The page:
Friday, January 05, 2007

Telecom turf wars

As we wait for the outcome of our own Telecom turf battle in the Louisiana Supreme Court it is entertaining--and informative--to look at the situation in other states. The Chattanooga paper survey's the situation in its Tennesee/north Georgia area and comes up with some very interesting situations. Some we are familiar with but others hint at battles to come in our state.

AT&T/BellSouth wants state-wide video franchising. The municipalities oppose the state taking and the cable companies don't particularly want what they (rightly IMHO) consider the special interest giveaways the proposed laws involve. That's pretty familiar to us here in Louisiana.

Municipal utilities want to offer services outside their footprint and are going to the legislature to secure the rights. Cable companies don't like it. The phone company is not commenting. Probably because it is already using the "we just want competition" meme for video franchising and even state legislators would not miss the hypocrisy if they opposed municipal competition. (Bet that their lobbyists are working hard against it in the background.) Louisiana hasn't seen a similar issue. There isn't any impediment in state law to offering service anywhere, I believe. --But should Lafayette's system start-a-building soon we'd better watch the lawmakers.

The issue arises in part because Eastern Tennessee has the rich legacy of Tenneessee Valley Authority (TVA) local electrical utilities that could play the role there that LUS plays in Lafayette. That history makes the utilities common and firmly committed to public ownership and low prices. The local communities rightly regard them as treasures and would surely support any moves against the cable or telephone companies their trusted local folks would make. So the incumbents, there as here, want to keep the small local guys out. Here's a TVA utility in Appalacian north Georgia that embodies what the incumbents fear:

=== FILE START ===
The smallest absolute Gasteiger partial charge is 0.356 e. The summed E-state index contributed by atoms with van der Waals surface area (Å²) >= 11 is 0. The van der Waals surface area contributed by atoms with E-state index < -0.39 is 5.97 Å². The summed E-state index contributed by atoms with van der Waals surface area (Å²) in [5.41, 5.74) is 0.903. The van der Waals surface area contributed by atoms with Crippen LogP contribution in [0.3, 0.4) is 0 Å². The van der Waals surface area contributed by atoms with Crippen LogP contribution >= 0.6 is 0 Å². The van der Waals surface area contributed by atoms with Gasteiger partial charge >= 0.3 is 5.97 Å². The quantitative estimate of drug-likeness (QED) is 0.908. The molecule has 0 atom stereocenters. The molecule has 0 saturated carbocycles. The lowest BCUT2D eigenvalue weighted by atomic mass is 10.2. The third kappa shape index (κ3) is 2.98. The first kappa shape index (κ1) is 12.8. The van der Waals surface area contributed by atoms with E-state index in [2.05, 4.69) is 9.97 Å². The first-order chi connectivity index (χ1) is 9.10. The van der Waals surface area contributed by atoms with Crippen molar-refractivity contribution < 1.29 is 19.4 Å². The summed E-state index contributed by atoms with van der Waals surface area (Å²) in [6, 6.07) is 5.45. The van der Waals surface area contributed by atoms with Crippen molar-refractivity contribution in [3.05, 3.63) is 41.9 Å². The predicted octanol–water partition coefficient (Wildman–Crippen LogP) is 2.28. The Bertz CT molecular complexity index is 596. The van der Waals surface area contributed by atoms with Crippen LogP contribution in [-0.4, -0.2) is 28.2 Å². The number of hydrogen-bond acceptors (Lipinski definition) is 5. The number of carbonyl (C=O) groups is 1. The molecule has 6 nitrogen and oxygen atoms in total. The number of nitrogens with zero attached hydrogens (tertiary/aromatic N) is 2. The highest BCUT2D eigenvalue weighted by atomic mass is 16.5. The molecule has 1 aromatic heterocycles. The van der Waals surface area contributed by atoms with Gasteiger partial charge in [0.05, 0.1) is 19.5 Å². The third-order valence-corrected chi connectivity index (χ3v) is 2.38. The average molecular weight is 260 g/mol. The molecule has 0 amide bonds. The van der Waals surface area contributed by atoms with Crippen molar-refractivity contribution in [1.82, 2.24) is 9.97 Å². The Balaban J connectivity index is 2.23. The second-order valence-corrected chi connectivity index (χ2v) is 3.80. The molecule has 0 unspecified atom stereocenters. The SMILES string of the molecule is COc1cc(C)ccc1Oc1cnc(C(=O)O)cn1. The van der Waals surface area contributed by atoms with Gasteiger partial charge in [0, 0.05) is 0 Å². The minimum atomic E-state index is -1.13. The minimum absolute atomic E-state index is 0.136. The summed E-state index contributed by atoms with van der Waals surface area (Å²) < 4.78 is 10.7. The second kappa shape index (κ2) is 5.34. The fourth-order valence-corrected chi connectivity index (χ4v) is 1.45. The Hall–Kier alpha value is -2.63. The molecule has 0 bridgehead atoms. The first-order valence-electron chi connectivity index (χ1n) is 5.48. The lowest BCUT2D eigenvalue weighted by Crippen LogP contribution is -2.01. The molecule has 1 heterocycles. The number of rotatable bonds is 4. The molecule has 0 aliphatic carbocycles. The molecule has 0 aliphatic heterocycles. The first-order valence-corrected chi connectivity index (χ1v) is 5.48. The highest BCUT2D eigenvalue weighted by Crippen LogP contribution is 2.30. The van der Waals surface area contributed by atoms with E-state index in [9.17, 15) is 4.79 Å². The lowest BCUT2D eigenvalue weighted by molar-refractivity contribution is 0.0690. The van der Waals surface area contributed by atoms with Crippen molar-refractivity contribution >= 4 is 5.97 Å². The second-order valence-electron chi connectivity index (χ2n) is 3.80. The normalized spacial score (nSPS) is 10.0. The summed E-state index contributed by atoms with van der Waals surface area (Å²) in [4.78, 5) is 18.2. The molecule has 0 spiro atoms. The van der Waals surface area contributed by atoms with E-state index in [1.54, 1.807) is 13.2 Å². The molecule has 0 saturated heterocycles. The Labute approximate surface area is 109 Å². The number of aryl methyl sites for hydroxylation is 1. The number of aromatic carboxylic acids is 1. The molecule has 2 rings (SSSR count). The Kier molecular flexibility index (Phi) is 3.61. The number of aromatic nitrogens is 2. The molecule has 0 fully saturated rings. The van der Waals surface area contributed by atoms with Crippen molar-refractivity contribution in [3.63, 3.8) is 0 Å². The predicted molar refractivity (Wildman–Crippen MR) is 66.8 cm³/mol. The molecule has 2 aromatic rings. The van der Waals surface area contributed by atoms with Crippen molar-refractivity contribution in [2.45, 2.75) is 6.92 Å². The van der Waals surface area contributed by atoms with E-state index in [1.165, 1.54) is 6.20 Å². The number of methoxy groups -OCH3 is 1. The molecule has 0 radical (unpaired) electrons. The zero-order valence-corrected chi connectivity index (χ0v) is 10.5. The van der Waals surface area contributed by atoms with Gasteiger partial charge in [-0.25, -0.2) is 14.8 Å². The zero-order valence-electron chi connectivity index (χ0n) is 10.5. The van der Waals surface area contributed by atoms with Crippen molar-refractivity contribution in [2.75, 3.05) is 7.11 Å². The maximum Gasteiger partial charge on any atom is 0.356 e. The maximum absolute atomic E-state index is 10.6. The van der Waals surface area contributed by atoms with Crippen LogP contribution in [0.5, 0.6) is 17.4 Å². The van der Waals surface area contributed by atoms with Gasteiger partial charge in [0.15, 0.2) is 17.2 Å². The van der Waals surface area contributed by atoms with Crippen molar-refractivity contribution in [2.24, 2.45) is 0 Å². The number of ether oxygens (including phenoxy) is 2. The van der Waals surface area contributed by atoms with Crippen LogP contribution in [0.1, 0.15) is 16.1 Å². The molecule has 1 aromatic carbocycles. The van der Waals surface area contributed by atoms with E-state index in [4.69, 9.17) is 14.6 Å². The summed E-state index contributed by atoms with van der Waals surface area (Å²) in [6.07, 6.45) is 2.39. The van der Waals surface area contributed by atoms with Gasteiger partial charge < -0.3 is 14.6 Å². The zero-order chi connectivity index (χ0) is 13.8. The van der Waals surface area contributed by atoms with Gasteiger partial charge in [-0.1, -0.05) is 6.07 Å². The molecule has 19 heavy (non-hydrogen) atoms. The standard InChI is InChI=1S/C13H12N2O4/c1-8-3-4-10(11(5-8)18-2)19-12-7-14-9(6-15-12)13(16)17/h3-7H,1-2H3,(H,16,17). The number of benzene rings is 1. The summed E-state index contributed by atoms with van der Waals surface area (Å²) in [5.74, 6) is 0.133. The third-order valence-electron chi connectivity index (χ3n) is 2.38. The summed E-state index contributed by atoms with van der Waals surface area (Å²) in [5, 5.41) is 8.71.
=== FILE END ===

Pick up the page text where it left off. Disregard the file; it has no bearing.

Dalton Utilities was among the early pioneers of adding telecommunications services to its water, sewer and power services. The city-owned utility in Dalton, Ga., invested $30 million to launch in 2003 its OptiLink family of services, which includes cable television, telephone, broadband and high-speed Internet.

"Our initial business plan was to obtain a 30 percent market share and turn a profit over a five- to eight-year period," said Lori McDaniel, a spokeswoman for Dalton Utilities. "The acceptance of our services was overwhelming, and we now have a 60 percent market share in the city of Dalton with both residential and business customers, resulting in OptiLink achieving a positive cash flow earlier this year, at least two years earlier than projected."

It's working in Dalton. It will work in Tennessee. And it will work here.

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